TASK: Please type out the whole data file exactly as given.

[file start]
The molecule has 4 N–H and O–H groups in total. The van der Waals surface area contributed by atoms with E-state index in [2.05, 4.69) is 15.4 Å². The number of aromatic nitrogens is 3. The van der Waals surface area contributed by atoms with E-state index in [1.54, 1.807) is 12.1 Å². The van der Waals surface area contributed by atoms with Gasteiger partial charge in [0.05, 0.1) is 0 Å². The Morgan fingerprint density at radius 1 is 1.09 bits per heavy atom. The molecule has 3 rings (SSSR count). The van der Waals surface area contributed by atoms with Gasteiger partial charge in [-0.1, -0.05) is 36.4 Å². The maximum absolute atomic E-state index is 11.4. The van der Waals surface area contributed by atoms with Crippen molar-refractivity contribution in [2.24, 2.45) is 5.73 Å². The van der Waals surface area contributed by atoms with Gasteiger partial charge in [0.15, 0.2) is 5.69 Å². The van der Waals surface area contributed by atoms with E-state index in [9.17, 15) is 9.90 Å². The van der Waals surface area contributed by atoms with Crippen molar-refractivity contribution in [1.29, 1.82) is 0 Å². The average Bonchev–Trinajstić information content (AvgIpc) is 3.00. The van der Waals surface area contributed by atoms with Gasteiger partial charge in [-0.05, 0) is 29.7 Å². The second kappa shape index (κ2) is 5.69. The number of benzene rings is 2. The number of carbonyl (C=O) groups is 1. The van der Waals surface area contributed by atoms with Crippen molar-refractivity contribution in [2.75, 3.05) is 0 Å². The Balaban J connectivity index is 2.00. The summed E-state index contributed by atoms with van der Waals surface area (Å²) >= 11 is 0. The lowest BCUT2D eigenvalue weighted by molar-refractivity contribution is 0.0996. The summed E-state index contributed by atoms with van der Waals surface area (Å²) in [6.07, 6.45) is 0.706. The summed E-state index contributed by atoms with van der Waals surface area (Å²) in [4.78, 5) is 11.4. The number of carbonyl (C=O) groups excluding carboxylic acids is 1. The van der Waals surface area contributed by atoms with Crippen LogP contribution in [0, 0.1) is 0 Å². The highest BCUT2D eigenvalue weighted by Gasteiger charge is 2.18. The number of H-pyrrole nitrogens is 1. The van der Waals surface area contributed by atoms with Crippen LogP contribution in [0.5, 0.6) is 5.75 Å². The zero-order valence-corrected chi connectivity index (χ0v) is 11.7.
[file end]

The molecule has 4 N–H and O–H groups in total. The van der Waals surface area contributed by atoms with E-state index in [2.05, 4.69) is 15.4 Å². The number of aromatic nitrogens is 3. The van der Waals surface area contributed by atoms with E-state index in [1.54, 1.807) is 12.1 Å². The van der Waals surface area contributed by atoms with Gasteiger partial charge in [0.05, 0.1) is 0 Å². The Morgan fingerprint density at radius 1 is 1.09 bits per heavy atom. The molecule has 3 rings (SSSR count). The van der Waals surface area contributed by atoms with Gasteiger partial charge in [-0.1, -0.05) is 36.4 Å². The maximum absolute atomic E-state index is 11.4. The van der Waals surface area contributed by atoms with Crippen molar-refractivity contribution in [2.24, 2.45) is 5.73 Å². The van der Waals surface area contributed by atoms with Gasteiger partial charge in [0.15, 0.2) is 5.69 Å². The van der Waals surface area contributed by atoms with E-state index in [9.17, 15) is 9.90 Å². The van der Waals surface area contributed by atoms with Crippen molar-refractivity contribution in [1.29, 1.82) is 0 Å². The average Bonchev–Trinajstić information content (AvgIpc) is 3.00. The van der Waals surface area contributed by atoms with Gasteiger partial charge in [-0.05, 0) is 29.7 Å². The second kappa shape index (κ2) is 5.69. The number of benzene rings is 2. The number of carbonyl (C=O) groups is 1. The van der Waals surface area contributed by atoms with Crippen molar-refractivity contribution in [2.75, 3.05) is 0 Å². The Balaban J connectivity index is 2.00. The summed E-state index contributed by atoms with van der Waals surface area (Å²) >= 11 is 0. The lowest BCUT2D eigenvalue weighted by molar-refractivity contribution is 0.0996. The summed E-state index contributed by atoms with van der Waals surface area (Å²) in [6.07, 6.45) is 0.706. The summed E-state index contributed by atoms with van der Waals surface area (Å²) in [4.78, 5) is 11.4. The number of carbonyl (C=O) groups excluding carboxylic acids is 1. The van der Waals surface area contributed by atoms with Crippen LogP contribution in [0, 0.1) is 0 Å². The highest BCUT2D eigenvalue weighted by Gasteiger charge is 2.18. The number of H-pyrrole nitrogens is 1. The van der Waals surface area contributed by atoms with Crippen LogP contribution in [0.5, 0.6) is 5.75 Å². The zero-order valence-corrected chi connectivity index (χ0v) is 11.7.